Quinoa 3 of 8
An article was recently written about quinoa, with the word superstar in the headline, and it referenced words like trendy, hipsters, and twenty-somethings in its text. If ever a health food that's been around for ages is now trendy, quinoa is it. High in protein and a great complex carbohydrate with a low glycemic index, it has the power to be filling and provide good solid energy, which is great for kids who are always on the go. I've perfected my quinoa recipe and in fact, thanks to Gwyneth's tips on cooking the seed, my quinoa has never tasted better. But my kids still won't eat it! They'll begrudgingly put a few kernels on their tongue and swallow in disgust, and then promptly ask for "rice please!" At least I've got them hooked on brown rice. Maybe some day when they're hip and in their twenties, they'll appreciate the powers of this food superstar.
Almond Butter 4 of 8
It seems like we keep trying to reinvent the wheel when it comes to healthy food. When I was a kid we used to get our peanut butter out of the old fashioned grinding machine at our corner grocery store. It was as fresh as could be, tasted great, and we got to see food being made in process. What a cool experience. Somehow over time peanut butter got reinvented and became loaded with sugar add-ons, like jelly swirled in the jar, and the natural oil that rose to the top was gone, thanks to loads of preservatives and highly processed manufacturing. So we started looking towards alternative "nut butters," and while almond butter is essentially a tiny bit healthier than peanut butter, it's really only because it is processed differently. The bottom line though, after fighting with the kids to eat the more expensive almond butter, I think I'm going to give up the good fight. They naturally prefer the taste of peanut butter, and as long as it's all-natural without all those added preservatives and sugars, the nutrition benefits are almost equal.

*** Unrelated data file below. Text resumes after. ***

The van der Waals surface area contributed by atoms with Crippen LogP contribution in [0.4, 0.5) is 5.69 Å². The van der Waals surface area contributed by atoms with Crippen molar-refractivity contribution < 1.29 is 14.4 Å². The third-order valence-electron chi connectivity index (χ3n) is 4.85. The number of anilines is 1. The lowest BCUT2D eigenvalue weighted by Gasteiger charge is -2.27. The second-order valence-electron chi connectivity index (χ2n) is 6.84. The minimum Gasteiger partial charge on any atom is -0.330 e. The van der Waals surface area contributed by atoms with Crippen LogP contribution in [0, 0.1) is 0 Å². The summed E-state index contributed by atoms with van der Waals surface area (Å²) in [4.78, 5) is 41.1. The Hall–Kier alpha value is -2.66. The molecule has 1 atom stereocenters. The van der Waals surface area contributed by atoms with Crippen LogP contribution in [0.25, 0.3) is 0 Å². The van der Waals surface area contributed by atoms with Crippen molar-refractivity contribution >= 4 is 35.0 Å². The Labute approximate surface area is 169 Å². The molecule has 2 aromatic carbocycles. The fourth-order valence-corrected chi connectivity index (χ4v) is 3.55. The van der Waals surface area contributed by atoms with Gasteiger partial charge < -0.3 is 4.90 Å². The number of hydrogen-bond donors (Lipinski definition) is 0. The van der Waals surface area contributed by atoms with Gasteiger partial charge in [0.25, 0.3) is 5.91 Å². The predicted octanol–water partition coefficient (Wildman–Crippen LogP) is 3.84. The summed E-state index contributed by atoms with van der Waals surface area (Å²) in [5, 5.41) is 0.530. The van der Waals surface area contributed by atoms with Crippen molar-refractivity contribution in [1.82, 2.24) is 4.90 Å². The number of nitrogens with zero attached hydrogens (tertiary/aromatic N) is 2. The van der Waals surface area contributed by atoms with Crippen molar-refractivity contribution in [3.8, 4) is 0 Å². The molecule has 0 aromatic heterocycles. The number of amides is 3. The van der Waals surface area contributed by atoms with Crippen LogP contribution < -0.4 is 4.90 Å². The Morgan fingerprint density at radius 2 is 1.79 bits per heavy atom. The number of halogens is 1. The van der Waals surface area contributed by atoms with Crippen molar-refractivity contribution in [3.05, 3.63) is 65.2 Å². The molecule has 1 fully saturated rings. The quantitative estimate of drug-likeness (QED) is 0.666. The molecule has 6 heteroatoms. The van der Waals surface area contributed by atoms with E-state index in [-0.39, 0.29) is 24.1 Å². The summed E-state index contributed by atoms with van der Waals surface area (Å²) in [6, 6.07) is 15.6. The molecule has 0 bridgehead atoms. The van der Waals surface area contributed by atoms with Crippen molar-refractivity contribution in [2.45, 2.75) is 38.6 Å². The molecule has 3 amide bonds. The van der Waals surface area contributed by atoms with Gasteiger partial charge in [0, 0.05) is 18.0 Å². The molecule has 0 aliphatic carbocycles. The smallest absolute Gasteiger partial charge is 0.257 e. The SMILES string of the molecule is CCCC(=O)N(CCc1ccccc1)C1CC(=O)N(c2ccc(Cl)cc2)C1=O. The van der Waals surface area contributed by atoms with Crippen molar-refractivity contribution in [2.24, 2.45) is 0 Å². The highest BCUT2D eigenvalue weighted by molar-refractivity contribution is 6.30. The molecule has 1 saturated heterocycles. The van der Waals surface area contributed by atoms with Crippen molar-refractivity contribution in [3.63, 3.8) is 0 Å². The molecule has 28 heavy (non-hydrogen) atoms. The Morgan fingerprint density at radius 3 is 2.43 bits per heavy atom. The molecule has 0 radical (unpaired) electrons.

Desserts In Disguise 5 of 8
The kids came home from school the other day and could tell I had been baking. On excited tip-toes, they peered into the fridge to see Gwyneth's "candy bars" chilling, and their excitement instantly waned. They looked at me and said, "Is this another Gwyneth recipe?" Guilty as charged. The kids can now easily tell the difference between a nutritious, healthy dessert in disguise, and the "real thing." I'm not really willing to give up the fight on this one though. While my vegan brownies and oat cookies may not get gobbled up with the same enthusiasm as a traditional store-bought cupcake or chocolatey chocolate cookie, I feel much better feeding them these healthier desserts because the health benefits are far superior. Whereas the difference between almond butter and peanut butter is nil, homemade "healthy" desserts are much better, and don't fill my kids up with as much processed and refined crud. Sorry kids, your taste buds better get used to this new way of momma baking. It's here to stay.